We tuck our towel in one of the drawers to hang it. The counter is covered with my stuff because I can’t hang a shelf or a basket because the mirror is so large. We hang the bath towel over the shower because the only towel rack in the room is behind the closet door. The space is large and has amazing potential. If I had a limitless budget, I would remove the shower stall, replace the garden tub with a clawfoot tub centered between the two windows, replace the two sinks with a large one sink vanity (preferably a re-purposed antique dresser), and hang a chandelier over the tub. Oh my, it would be romantic.

Miss Mustard Seed gets it:

Master Bathroom Details & Reveal - Miss Mustard Seed

Vessel sinks, faucet mounted in the wall:

I'll just keep dreaming of having this one day.

Or something very modern, but still warm and inviting:

Design Details: Bathroom Mirrors Done Right | Apartment Therapy

If you stare at something enough, and have the diy spirit, eventually, one day, you just go at it. So one day I took my itty bitty jar of Annie Sloan’s Chalk Paint in Graphite and started painting the bathroom vanity.


IMG_7170That day I had to go buy more paint. The result: Amazing!

IMG_7172I finished my three coats of chalk paint (didn’t sand enough) with one coat of polyurethane. I learned after the fact I would have been better off using Annie Sloan’s Laquer or Miss Mustard Seed’s Tough Coat. Still it went on fine.

As I searched for mirror options, I couldn’t get past those metal frame mirrors in the inspiration picture above. I found a metal wall mirror with a shelf on Target’s website, out of stock. After some searching I found another better option which I’ll show when we have it all put together. The inspiration evolved into Apothecary references, I don’t know why.

Next we went shopping for hardware and new faucets.

Glacier BayTeapot 4 in. Centerset 2-Handle Low-Arc Bathroom Faucet in Chrome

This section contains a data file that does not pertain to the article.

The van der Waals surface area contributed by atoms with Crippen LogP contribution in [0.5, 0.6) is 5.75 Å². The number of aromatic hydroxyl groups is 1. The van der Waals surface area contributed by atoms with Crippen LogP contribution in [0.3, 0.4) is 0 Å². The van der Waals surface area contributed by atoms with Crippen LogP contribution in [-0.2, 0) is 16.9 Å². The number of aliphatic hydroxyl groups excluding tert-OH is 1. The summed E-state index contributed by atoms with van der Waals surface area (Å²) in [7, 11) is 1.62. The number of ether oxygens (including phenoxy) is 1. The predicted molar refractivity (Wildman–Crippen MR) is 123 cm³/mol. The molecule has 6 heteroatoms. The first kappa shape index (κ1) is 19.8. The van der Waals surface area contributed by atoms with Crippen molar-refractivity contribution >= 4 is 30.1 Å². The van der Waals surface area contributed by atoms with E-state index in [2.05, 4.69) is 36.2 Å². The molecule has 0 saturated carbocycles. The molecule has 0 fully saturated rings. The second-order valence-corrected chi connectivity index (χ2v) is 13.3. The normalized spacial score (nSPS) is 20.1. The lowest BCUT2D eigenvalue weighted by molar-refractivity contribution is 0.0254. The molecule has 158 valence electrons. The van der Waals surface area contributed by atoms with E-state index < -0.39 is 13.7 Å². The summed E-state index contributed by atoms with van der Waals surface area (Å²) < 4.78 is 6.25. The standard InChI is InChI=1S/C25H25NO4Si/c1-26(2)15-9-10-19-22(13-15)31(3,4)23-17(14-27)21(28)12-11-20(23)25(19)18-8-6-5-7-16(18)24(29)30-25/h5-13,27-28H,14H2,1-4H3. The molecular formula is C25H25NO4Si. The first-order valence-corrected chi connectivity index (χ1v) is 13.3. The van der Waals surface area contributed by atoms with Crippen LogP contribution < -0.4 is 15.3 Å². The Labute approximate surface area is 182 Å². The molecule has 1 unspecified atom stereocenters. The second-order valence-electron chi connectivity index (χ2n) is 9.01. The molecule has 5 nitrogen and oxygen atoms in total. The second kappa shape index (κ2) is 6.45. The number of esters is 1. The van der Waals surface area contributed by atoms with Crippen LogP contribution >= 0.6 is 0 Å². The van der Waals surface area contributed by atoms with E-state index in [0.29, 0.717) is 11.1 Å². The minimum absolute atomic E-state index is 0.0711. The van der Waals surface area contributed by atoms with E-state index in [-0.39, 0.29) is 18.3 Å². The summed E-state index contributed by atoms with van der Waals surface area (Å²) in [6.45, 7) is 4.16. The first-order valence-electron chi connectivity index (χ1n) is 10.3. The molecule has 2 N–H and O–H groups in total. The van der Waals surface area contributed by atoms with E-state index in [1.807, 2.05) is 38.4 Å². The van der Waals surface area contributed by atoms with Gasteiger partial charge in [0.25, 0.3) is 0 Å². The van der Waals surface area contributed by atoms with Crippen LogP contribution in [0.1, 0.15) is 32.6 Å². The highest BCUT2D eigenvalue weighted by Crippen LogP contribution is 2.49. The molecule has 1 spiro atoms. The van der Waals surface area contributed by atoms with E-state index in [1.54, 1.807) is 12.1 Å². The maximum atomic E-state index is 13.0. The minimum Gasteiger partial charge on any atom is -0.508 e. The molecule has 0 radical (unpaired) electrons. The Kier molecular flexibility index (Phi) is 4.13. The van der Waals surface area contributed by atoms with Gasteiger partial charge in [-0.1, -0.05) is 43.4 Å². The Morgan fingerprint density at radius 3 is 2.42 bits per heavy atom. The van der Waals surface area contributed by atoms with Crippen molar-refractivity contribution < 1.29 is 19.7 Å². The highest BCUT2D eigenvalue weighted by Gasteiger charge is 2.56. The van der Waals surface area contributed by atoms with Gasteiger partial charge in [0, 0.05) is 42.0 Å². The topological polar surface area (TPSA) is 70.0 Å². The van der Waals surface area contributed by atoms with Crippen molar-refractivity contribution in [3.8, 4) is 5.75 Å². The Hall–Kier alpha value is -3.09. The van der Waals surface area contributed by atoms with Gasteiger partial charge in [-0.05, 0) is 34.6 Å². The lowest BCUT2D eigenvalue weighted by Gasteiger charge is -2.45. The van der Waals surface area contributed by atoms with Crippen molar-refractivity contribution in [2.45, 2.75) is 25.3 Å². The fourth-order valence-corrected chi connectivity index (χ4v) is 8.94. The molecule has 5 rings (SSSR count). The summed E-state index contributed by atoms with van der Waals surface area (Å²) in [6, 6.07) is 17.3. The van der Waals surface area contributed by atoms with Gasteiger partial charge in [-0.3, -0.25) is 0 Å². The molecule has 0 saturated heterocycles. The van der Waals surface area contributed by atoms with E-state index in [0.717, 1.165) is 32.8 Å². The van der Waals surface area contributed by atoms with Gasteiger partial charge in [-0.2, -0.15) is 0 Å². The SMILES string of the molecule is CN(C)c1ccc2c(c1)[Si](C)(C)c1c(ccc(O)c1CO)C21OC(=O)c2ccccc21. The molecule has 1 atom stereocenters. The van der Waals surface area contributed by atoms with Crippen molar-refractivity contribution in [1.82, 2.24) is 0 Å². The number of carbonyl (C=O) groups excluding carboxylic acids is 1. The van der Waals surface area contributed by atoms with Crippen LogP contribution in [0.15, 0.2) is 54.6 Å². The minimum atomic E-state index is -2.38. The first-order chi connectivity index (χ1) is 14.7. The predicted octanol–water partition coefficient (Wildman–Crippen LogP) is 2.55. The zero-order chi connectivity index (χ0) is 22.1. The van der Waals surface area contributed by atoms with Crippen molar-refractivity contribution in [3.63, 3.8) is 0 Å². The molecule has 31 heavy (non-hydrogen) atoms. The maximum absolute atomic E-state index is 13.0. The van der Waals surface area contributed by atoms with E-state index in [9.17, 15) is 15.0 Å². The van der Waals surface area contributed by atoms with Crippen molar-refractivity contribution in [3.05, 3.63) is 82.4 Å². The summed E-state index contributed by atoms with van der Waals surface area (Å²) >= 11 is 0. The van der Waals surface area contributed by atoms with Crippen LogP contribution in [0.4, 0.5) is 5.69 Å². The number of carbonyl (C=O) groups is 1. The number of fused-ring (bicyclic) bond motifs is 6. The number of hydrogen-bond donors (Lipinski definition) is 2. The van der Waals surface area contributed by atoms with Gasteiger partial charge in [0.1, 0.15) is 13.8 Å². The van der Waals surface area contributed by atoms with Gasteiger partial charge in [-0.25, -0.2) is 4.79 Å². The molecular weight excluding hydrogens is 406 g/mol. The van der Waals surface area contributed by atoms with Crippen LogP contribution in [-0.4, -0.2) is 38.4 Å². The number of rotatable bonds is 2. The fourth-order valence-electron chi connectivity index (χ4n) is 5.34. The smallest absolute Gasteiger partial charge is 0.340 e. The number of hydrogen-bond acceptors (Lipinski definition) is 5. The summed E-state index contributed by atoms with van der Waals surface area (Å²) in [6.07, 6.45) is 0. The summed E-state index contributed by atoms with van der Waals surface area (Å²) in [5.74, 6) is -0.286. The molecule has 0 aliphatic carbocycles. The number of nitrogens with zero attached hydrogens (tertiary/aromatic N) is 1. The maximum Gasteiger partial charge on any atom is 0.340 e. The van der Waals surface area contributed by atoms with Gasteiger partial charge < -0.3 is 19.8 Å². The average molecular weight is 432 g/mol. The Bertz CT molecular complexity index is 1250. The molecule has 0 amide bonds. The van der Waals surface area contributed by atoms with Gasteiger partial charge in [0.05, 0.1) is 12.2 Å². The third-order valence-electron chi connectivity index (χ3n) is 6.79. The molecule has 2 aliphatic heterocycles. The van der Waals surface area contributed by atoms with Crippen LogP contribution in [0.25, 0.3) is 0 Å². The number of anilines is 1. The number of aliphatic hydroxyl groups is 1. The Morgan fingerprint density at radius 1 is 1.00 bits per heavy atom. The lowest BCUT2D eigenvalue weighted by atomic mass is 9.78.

Glacier BayTeapot Bathroom Faucet in Chrome

Only $32 a faucet. We’re too young to spend more on a remodel at this time. 🙂 Save the big bucks for the house we plan on dying in.

For hardware I really liked these from allen + roth. Thought tempted to use clear glass knobs or white ceramic vintage style knobs, I kept it simple based on pictures I looked up of actual apothecary cabinets.

allen + roth 3-In Center-To-Center Polished Nickel Bar Cabinet Pull
allen + roth Polished Nickel Bar Cabinet Pull
allen + roth Polished Nickel Round Cabinet Knob
allen + roth Polished Nickel Round Cabinet Knob

With a work day made possible by my parents’ willingness to babysit all three kids, finishing the vanity and installing the faucets went from dream to reality!





The mirrors I ordered will arrive in July. The light fixture, Wednesday! So far the transformation is a bit unbelievable. Before the creamy ivory of the sink clashed with the pure white bathtub which clashed with the grreenish-gray influenced on the off white vinyl tiles. The orange-ish cabinets jarred all that subtle clashing all the more. Putting a bold color on the cabinets now balances the other elements in the room. I really enjoy having a lot of white in the bathroom. As things are now, we can’t change the floor, but it will be less noticeable for now.

So, stay posted (hehe) for the July post once those mirrors and the light fixture go in! We’re going to need to learn to cut glass in order to re-purpose these enormous mirrors I’ve removed!